| June 27, 2006
Nearly two-thirds of Americans support health courts.
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Let’s be accurate here.
This particular Harris Interactive poll involved 2,583 American adults age 18 and older.
The responses were:62 percent – in favor of special health courts17 percent – not in favor21 percent – don’t know
62 percent of a sampling of fewer than 2,600 people does *not* constitute two-thirds of Americans. It is only representative of that particular survey sample, although reasonable individuals might be able to extrapolate to a wider population.
Also, the poll was conducted in March 2003. Not exactly ancient history, but it’s hardly “recent” either.
So anon 6:03, it appears that you are against health courts. So why would you want to maintain the status quo? Do you have any good reason(s)?
Anon 6:03:For the last 50 plus years sampling using representative populations is how we have been polling. It is the best we have short of polling every person on every issue (clearly not feasable) and has been shown to be accurate (with a standard deviation) for the most part. Of course you could always try to get the largest population possible in a poll, but as Truman/Dewey found out back in 1948, that is not nearly as accurate as representative populations. Seems to me like you are reaching based on your own bias.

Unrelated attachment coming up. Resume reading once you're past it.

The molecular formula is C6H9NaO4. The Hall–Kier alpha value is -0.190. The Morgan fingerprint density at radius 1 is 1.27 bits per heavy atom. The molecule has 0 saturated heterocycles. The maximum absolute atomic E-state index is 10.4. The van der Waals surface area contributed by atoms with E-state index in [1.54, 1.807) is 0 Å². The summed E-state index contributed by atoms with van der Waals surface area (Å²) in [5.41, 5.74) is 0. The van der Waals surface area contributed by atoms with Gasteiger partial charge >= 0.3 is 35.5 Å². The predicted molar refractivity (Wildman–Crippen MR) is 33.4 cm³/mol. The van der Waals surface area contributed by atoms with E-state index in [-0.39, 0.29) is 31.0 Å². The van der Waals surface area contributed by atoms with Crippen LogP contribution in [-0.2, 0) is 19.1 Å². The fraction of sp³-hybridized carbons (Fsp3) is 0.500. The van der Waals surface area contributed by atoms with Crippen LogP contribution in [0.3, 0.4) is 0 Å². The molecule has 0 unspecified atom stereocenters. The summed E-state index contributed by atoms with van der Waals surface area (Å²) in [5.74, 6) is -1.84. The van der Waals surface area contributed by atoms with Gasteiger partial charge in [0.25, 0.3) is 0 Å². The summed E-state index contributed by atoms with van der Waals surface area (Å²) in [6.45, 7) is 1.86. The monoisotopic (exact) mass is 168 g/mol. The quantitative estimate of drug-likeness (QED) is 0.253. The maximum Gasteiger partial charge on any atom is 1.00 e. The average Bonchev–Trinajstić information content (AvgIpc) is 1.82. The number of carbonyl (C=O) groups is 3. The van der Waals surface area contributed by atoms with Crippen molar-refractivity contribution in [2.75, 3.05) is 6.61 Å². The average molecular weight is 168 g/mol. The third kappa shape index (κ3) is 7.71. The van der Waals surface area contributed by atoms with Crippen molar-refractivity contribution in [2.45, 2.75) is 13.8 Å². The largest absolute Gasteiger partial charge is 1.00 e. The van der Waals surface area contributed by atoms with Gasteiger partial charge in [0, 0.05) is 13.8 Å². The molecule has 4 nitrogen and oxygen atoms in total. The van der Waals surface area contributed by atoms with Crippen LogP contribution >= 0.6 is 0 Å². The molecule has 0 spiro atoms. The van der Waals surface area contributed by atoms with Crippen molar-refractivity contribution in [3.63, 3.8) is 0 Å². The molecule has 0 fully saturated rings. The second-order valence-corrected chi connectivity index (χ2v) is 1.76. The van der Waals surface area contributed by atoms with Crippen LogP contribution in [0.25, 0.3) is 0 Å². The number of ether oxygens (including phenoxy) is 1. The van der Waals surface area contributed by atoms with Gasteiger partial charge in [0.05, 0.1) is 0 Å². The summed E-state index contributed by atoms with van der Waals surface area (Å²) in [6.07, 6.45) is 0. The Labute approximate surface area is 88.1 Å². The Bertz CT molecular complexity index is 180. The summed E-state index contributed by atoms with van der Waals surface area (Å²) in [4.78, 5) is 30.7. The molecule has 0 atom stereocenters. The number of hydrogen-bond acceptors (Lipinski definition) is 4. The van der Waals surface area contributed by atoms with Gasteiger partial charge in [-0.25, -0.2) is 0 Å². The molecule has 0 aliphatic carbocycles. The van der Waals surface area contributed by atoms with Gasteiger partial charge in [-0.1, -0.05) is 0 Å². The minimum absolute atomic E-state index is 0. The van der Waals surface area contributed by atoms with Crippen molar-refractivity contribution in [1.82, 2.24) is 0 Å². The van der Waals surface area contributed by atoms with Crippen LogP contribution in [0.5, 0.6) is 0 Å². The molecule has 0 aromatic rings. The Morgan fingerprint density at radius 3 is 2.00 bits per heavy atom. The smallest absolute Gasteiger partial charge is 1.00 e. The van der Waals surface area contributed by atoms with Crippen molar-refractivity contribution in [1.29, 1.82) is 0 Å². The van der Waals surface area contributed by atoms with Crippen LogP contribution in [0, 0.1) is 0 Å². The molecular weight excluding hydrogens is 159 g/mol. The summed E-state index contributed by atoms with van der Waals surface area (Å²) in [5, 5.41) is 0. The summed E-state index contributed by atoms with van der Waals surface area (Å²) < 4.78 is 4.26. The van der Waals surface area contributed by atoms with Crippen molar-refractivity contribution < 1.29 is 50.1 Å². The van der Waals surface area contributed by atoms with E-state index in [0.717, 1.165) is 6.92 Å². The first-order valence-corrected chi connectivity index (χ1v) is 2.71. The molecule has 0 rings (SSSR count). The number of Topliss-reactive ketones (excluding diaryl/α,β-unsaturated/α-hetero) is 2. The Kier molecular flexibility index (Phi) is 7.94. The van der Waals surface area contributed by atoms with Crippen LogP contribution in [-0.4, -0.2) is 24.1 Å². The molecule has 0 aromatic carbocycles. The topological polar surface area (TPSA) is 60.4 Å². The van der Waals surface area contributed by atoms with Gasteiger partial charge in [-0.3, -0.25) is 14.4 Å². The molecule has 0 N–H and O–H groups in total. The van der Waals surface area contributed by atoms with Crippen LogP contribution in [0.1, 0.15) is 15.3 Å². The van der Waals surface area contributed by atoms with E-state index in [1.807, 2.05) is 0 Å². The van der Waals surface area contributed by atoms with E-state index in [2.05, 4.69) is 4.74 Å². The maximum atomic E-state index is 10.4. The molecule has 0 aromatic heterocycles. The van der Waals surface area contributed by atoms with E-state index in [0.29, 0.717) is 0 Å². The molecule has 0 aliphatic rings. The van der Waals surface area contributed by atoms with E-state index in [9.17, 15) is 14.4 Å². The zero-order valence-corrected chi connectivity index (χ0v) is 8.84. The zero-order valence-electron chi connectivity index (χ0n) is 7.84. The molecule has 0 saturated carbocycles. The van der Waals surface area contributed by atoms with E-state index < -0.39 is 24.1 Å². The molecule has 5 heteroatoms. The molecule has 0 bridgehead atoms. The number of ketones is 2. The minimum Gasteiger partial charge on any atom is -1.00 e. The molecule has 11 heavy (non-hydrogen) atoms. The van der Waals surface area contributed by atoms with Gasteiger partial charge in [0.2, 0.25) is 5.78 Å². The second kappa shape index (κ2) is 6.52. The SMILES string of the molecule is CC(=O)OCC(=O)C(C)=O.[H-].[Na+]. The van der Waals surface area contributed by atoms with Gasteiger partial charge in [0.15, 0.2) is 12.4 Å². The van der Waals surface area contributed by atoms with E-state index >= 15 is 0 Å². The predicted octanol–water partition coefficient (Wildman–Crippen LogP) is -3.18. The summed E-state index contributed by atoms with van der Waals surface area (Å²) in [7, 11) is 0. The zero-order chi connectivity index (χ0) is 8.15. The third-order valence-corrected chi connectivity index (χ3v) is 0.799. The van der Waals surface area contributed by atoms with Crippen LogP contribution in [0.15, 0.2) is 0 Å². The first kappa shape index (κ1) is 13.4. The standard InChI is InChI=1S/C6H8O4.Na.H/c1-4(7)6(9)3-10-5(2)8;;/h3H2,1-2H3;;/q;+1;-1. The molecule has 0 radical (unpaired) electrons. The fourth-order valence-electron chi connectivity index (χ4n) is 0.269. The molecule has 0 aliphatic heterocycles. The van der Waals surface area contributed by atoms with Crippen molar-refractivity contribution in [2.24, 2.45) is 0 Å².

It all depends upon how the questions in the poll are written. For example, sometimes an interviewer will read two statements and then ask people which statement they agree with more. If a person responds that they do not agree with either statement, they are asked, “But, which do you agree with more,” making them choose an answer. What ends up being reported is that X percent of Americans believe statement A. When in fact that is not what people are saying.
Incidentally, I support health courts. I just happened to have worked for one of these major polling organizations in my younger years so without knowing the wording of the questions it’s impossible to determine the credibility of the survey. Things have changed since the Truman/Dewey polling days.
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